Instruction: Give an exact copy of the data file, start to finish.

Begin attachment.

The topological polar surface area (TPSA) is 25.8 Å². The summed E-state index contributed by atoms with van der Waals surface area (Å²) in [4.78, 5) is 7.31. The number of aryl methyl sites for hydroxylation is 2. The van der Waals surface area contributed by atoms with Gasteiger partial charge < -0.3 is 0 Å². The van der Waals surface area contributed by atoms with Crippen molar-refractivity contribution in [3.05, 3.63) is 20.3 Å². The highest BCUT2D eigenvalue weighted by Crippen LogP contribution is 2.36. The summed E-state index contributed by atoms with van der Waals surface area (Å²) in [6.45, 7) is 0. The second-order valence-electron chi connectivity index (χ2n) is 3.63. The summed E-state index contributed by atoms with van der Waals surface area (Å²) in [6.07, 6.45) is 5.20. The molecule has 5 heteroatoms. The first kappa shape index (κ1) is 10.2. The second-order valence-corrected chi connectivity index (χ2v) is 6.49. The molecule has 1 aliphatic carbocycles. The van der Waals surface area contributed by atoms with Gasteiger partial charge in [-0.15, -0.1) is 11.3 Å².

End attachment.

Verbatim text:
The topological polar surface area (TPSA) is 25.8 Å². The summed E-state index contributed by atoms with van der Waals surface area (Å²) in [4.78, 5) is 7.31. The number of aryl methyl sites for hydroxylation is 2. The van der Waals surface area contributed by atoms with Gasteiger partial charge < -0.3 is 0 Å². The van der Waals surface area contributed by atoms with Crippen molar-refractivity contribution in [3.05, 3.63) is 20.3 Å². The highest BCUT2D eigenvalue weighted by Crippen LogP contribution is 2.36. The summed E-state index contributed by atoms with van der Waals surface area (Å²) in [6.45, 7) is 0. The second-order valence-electron chi connectivity index (χ2n) is 3.63. The summed E-state index contributed by atoms with van der Waals surface area (Å²) in [6.07, 6.45) is 5.20. The molecule has 5 heteroatoms. The first kappa shape index (κ1) is 10.2. The second-order valence-corrected chi connectivity index (χ2v) is 6.49. The molecule has 1 aliphatic carbocycles. The van der Waals surface area contributed by atoms with Gasteiger partial charge in [-0.15, -0.1) is 11.3 Å².